Phillip Stearns turns glitches into contemporary art
We let the glitches, manifested as pixels, bars, or technicolor waves, speak for themselves—but we still had questions.
The Daily Dot spoke to Stearns to learn the details behind the digital defects.
Daily Dot: How many followers do you have?
Last I checked, I had over 480 followers, which is up 450 from just a couple of days ago.
DD: So far, you've manipulated cameras to create the glitches. Are all the glitches going to be intentional all year?
Right, cameras have played a large part in generating source material for further tweaking on the data level. A few of the posts so far started as images made by manipulating the guts of a camera, but then the raw file itself was altered. I'll be working with a range of devices throughout the year and hopefully this sharpens my eye for 'wild' glitches found out in the real world. I feel confident that a few found glitches will make it into the stream, though they tend to be the most difficult to capture.
DD: Do you plan to sell prints?
The thought had occurred to me that maybe after the blog had been up and running for a while, I might produce some limited edition offerings (prints, textiles, etc.) or to whittle down the posts for a solo show later in the year, but that isn't really the goal for now nor was it the intention when I started the blog. If there's enough interest I might start making prints available.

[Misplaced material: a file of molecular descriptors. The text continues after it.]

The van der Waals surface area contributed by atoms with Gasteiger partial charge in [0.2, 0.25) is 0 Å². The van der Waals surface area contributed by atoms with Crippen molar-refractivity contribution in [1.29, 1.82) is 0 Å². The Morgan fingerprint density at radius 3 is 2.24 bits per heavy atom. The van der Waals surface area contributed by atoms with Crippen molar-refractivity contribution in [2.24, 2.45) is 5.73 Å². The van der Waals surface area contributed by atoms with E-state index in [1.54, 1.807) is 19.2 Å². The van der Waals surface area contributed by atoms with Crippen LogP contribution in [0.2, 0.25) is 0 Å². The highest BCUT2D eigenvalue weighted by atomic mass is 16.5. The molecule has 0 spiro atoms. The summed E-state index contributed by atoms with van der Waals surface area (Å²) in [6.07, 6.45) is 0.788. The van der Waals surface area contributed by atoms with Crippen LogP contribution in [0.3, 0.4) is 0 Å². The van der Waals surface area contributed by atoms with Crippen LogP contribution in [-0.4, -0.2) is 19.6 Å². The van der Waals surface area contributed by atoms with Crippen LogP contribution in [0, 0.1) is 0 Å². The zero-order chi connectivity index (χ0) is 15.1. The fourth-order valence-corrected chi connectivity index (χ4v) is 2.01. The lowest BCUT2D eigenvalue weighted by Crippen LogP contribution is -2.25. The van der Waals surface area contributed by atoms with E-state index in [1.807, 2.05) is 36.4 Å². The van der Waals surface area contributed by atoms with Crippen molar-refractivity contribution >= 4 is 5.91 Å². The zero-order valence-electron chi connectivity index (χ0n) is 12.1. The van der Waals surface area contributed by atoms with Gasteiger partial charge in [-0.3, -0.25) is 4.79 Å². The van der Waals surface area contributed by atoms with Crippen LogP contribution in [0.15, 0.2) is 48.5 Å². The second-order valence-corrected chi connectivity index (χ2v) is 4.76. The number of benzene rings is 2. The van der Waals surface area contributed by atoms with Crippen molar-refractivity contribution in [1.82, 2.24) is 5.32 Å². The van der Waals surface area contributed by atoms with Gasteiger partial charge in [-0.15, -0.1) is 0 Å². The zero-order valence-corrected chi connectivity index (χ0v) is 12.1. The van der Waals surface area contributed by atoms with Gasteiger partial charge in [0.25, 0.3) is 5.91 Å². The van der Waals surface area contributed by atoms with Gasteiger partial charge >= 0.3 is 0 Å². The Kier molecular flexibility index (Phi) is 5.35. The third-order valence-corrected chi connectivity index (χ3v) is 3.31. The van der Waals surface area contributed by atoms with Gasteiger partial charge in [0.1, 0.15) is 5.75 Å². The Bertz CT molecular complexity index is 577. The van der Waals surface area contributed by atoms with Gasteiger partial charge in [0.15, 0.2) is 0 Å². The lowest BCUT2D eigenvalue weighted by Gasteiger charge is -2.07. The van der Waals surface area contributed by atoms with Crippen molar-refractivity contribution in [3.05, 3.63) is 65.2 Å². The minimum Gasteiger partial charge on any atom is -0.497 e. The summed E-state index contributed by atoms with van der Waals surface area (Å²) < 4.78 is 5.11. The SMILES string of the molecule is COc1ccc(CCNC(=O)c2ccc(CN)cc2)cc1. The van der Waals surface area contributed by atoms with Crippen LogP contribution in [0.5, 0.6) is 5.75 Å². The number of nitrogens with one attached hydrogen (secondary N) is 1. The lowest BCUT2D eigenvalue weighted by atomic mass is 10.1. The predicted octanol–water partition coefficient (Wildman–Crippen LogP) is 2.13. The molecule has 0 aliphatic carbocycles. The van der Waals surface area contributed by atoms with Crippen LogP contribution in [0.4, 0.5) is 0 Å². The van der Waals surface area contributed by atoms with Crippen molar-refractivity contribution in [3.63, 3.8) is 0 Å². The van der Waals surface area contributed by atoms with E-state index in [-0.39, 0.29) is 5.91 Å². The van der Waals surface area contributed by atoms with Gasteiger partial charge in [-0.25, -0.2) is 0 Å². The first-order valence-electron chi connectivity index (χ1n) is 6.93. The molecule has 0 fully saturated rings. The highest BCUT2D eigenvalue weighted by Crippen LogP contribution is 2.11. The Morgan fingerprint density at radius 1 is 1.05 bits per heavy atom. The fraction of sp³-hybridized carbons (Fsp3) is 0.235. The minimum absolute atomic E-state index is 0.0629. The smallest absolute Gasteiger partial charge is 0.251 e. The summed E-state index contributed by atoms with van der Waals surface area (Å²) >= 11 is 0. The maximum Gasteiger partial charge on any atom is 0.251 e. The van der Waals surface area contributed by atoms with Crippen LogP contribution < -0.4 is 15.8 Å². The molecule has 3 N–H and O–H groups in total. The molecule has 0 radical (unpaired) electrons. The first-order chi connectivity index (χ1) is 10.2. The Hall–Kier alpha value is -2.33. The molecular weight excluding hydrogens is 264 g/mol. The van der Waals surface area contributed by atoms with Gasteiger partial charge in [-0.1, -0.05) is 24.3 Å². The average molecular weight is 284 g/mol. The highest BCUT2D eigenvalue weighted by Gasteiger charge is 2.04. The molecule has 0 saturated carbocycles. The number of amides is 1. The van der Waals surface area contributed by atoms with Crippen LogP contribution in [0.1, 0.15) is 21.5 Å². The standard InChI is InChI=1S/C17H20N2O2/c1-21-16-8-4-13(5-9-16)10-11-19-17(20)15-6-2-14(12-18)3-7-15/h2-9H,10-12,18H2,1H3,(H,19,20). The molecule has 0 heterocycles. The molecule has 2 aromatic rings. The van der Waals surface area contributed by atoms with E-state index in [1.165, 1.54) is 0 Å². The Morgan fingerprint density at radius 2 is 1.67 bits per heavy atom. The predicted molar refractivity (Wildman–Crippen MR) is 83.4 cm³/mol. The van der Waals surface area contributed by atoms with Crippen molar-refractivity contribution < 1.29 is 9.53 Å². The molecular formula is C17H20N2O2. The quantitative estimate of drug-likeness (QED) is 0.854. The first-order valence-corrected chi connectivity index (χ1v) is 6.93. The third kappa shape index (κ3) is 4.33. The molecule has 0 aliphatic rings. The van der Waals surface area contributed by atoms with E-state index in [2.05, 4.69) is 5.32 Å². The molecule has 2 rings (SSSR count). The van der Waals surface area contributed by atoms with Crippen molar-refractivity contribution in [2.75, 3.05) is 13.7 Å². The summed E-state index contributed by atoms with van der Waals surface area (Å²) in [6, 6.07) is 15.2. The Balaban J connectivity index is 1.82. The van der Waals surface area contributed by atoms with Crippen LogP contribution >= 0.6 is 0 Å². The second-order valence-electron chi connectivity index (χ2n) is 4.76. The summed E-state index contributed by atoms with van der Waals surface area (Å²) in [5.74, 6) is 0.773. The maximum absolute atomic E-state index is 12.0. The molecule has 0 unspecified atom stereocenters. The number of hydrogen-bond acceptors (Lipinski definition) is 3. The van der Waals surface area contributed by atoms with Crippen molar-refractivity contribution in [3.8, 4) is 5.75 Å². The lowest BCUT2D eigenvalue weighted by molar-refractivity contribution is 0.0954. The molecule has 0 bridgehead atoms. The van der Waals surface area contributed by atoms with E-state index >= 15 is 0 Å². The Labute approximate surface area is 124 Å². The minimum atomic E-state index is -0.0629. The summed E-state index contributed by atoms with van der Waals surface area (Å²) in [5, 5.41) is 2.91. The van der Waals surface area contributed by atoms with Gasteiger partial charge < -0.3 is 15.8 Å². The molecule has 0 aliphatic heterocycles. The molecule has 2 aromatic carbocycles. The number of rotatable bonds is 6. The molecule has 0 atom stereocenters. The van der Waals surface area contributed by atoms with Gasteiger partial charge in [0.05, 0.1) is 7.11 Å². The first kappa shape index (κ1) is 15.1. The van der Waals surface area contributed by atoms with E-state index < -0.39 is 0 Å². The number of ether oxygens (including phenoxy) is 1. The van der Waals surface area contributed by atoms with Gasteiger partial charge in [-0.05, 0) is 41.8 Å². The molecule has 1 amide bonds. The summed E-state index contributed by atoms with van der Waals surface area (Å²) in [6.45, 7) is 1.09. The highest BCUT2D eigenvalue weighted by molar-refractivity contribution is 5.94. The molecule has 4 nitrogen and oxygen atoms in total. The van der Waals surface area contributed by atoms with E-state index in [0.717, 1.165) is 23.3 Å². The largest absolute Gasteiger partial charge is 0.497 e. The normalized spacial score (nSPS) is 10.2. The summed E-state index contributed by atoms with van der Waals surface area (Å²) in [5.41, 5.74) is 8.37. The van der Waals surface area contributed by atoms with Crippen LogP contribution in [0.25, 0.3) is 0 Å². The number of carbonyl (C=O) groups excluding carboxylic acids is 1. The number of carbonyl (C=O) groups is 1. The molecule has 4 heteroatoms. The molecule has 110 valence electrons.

DD: You've held plenty of exhibits in the past; why did you pick Tumblr to display your art this time?
The Year of the Glitch blog was sort of a whimsical idea that started without any intention but to explore different forms of glitches. I've been making art with modified computers, video game consoles, and self-built circuits for a few years now and thought this would be a good way to stay in shape and refine my sensibilities as an artist. I'm still new to Tumblr, but it seemed like the right platform for sharing images and other media simply. Producing work for a gallery show, although really rewarding, can be exhausting and expensive. I wanted a format that would allow me to do a quick daily post without taking away from my other projects.
DD: Tell us about your plans for the glitch project in the future.
I've been warming up with still images, but will begin delving into more video work in the coming weeks. I have plans to work with sound as well. As far as giving this project a life outside of the Internet, I have been looking into different methods of printing. For a solo exhibition in November at Rabbithole Projects, I produced several photographic prints and later sent some images to be woven into large throw blankets. I've toyed with the idea of printing on canvas, but think that doing a tile mosaic would be really awesome.
Photo by Julie Covello